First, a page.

Nelson Fisk, who was Vermont's lieutenant governor from 1896 to 1898, was also the owner of a quarry on Isle La Motte, in Lake Champlain. His business card read: "Isle La Motte Grey and Black Marble Quarries." He was overselling. The rock was limestone.
Fisk limestone was loaded onto boats and floated down the lake to the Hudson River and points south, where it was used in the construction of the Brooklyn Bridge and, in Washington, D.C., the National Gallery of Art, among other structures. The darker Fisk limestone came to be known as "radio black" because it was used in Radio City Music Hall. Stone from the quarry was covered with odd swirls and blotches—and therein lies a strange tale of geology, climate change and the history of life on this planet.
Those blemishes are what make the Isle La Motte stone priceless today, so much so that the quarry is no longer available to stonecutters and instead has been preserved as an outdoor science laboratory. The "flaws" in the stone are fossils, evidence of sea creatures of stunning antiquity—some dating back nearly half a billion years, when the only existing animals lived in oceans. And what incredible animals they were! There was coral, of course, but also large, tentacled ancestors of squid; trilobites, arthropods related to horseshoe crabs; and spongy, cabbage-shaped animals called stromatoporoids. Peculiar as it may sound, Isle La Motte, which is some 175 miles from the Atlantic Coast, is the best place to see one of the oldest reefs on earth.
Seven miles long and three miles wide, the island was the site of the first European settlement in Vermont, in 1666. Today it is home to about 500 year-round residents. The fossil reef, called the Chazy Reef after a town in upstate New York where this type of rock was first studied, covers the southern third of the island. What is it doing here? When the reef began to form, 450 million years ago, it lay in warm waters in the Southern Hemisphere. It thrived there for about five million years. Some 250 million years later, rotating tectonic plates deposited the fossilized reef where it is today. Other parts of the reef, which originally stretched a thousand miles, can be found all the way from Newfoundland to Tennessee. But it is in Isle La Motte where the reef best opens itself to scientific study.
Charlotte Mehrtens, a geologist at the University of Vermont in Burlington, says that in Tennessee, for example, the reef lies flatter and has fewer layers to examine. But in Vermont, it has tilted so its layers of prehistory—fossils piled upon earlier fossils—are visible horizontally; the reef does not have to be drilled or blasted to examine its different "horizons," as the layers are called. The reef's timeline is clearest in an area called Goodsell Ridge, just northeast of the Fisk Quarry.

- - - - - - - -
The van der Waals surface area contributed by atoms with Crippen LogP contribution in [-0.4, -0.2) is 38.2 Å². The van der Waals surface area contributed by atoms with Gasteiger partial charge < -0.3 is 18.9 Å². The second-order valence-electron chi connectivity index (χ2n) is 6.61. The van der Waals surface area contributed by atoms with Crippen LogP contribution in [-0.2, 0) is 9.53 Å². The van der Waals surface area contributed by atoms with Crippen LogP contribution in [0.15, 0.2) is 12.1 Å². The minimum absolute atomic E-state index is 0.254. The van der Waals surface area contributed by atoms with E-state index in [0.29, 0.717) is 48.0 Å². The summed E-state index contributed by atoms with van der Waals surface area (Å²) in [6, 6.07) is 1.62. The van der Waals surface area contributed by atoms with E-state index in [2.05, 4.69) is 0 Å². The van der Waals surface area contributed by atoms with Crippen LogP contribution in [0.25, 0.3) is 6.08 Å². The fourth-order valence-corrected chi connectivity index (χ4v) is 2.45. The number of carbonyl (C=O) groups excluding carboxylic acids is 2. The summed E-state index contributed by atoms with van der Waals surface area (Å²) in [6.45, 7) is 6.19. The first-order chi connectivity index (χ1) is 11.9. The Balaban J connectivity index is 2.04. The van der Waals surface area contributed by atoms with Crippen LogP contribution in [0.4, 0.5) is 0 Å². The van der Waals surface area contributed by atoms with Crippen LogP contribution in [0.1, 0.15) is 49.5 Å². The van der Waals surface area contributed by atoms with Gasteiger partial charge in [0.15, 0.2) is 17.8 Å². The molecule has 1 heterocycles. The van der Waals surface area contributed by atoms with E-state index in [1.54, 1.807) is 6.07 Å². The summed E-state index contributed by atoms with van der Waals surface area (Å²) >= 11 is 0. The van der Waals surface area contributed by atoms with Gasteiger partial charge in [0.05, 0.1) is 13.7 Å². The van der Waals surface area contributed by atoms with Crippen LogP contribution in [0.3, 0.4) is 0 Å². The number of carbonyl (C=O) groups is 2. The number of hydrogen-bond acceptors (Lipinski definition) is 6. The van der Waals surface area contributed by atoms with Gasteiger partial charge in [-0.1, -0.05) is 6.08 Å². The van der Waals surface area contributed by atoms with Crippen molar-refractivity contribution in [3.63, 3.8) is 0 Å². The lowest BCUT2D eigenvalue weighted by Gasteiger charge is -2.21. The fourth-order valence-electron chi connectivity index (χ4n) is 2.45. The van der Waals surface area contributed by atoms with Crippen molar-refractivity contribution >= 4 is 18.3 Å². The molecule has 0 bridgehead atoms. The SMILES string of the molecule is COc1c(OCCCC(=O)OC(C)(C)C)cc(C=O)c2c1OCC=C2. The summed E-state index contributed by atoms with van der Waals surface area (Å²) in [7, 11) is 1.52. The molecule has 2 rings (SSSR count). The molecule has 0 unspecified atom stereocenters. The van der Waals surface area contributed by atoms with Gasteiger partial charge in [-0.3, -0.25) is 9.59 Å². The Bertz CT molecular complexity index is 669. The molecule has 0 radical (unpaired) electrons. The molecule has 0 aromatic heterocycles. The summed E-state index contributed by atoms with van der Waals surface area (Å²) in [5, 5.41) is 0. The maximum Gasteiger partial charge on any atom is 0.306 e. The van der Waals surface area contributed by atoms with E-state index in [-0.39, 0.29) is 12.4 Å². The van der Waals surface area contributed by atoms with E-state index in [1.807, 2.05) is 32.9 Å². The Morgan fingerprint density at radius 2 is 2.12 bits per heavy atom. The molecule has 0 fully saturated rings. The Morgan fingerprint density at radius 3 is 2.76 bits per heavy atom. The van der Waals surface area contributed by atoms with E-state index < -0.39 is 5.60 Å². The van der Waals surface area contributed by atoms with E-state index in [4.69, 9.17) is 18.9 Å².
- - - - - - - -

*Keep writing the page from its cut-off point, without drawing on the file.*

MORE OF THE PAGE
Not long ago, Linda Fitch, president of the Isle La Motte Preservation Trust, which recently purchased the Goodsell Ridge, gave me a tour of it. As we walked across pastures from south to north, we traversed millions of years of the reef's lifetime. Fitch lifted turf from the rock in different spots, exposing fossils galore from what she describes as "the first great reef city in the world."
Construction workers often lose their lives when erecting great structures. Eleven men died building the Golden Gate Bridge. Hoover Dam claimed more than a hundred. In reefs, all the builders die: the bricks are calcium carbonate shells.
The Chazy Reef is the oldest reef in the world built by a community of organisms (a few older reefs are made up of one species only). Its foundation was built by Bryozoa, animals that preceded coral by millions of years but exist in similar forms today. The soft-bodied animals, a fraction of an inch long, resemble twigs and gumdrops in shape.
In the next horizon we find the stromatoporoids, extinct relatives of sponges. Then comes an extinct type of algae, followed by actual sponges, more algae and the oldest-known reef-building coral. The coral species found in the Chazy Reef are also extinct. Some looked like flowers, others like organ pipes or honeycombs.
In its heyday, the reef was also home to a bizarre menagerie of other marine life. Large tentacled cephalopods, ancestors of the squid and nautilus, scarfed up trilobites. Crinoids, delicate animals related to starfish that looked like flowers atop a long stem, waved back and forth in the currents. Gastropods, or large snails, proliferated—some of the fossil swirls that "mar" radio black limestone.